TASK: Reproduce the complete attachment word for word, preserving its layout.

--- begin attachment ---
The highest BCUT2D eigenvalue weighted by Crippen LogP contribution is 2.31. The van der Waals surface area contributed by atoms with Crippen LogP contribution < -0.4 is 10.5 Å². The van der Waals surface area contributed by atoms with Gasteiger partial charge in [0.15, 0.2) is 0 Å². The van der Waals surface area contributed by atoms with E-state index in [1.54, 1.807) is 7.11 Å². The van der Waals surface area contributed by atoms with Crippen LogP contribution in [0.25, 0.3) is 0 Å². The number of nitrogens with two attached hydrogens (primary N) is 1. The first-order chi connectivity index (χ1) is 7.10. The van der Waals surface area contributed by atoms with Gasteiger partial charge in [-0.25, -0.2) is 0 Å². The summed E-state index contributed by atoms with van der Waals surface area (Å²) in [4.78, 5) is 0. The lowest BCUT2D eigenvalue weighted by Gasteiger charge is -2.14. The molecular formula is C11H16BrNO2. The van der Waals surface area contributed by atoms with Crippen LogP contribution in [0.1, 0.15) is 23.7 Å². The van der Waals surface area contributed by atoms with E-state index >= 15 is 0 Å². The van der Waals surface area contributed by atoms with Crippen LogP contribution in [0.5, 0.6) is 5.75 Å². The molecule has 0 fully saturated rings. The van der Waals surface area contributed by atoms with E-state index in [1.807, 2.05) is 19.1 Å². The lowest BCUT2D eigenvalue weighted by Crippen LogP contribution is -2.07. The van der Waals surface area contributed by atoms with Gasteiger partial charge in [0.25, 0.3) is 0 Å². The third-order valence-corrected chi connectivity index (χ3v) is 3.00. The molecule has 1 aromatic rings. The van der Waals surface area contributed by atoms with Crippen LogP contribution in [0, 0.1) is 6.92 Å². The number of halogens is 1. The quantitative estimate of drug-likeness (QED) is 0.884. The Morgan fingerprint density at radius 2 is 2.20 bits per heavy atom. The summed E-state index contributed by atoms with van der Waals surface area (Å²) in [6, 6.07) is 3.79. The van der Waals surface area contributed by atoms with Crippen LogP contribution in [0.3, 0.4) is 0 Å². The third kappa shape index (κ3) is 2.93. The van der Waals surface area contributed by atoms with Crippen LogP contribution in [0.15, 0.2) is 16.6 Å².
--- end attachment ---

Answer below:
The highest BCUT2D eigenvalue weighted by Crippen LogP contribution is 2.31. The van der Waals surface area contributed by atoms with Crippen LogP contribution < -0.4 is 10.5 Å². The van der Waals surface area contributed by atoms with Gasteiger partial charge in [0.15, 0.2) is 0 Å². The van der Waals surface area contributed by atoms with E-state index in [1.54, 1.807) is 7.11 Å². The van der Waals surface area contributed by atoms with Crippen LogP contribution in [0.25, 0.3) is 0 Å². The number of nitrogens with two attached hydrogens (primary N) is 1. The first-order chi connectivity index (χ1) is 7.10. The van der Waals surface area contributed by atoms with Gasteiger partial charge in [-0.25, -0.2) is 0 Å². The summed E-state index contributed by atoms with van der Waals surface area (Å²) in [4.78, 5) is 0. The lowest BCUT2D eigenvalue weighted by Gasteiger charge is -2.14. The molecular formula is C11H16BrNO2. The van der Waals surface area contributed by atoms with Crippen LogP contribution in [0.1, 0.15) is 23.7 Å². The van der Waals surface area contributed by atoms with E-state index >= 15 is 0 Å². The van der Waals surface area contributed by atoms with Crippen LogP contribution in [0.5, 0.6) is 5.75 Å². The molecule has 0 fully saturated rings. The van der Waals surface area contributed by atoms with E-state index in [1.807, 2.05) is 19.1 Å². The lowest BCUT2D eigenvalue weighted by Crippen LogP contribution is -2.07. The van der Waals surface area contributed by atoms with Gasteiger partial charge in [0.25, 0.3) is 0 Å². The third-order valence-corrected chi connectivity index (χ3v) is 3.00. The molecule has 1 aromatic rings. The van der Waals surface area contributed by atoms with Crippen LogP contribution in [0, 0.1) is 6.92 Å². The number of halogens is 1. The quantitative estimate of drug-likeness (QED) is 0.884. The Morgan fingerprint density at radius 2 is 2.20 bits per heavy atom. The summed E-state index contributed by atoms with van der Waals surface area (Å²) in [6, 6.07) is 3.79. The van der Waals surface area contributed by atoms with Crippen LogP contribution in [0.3, 0.4) is 0 Å². The third kappa shape index (κ3) is 2.93. The van der Waals surface area contributed by atoms with Crippen LogP contribution in [0.15, 0.2) is 16.6 Å².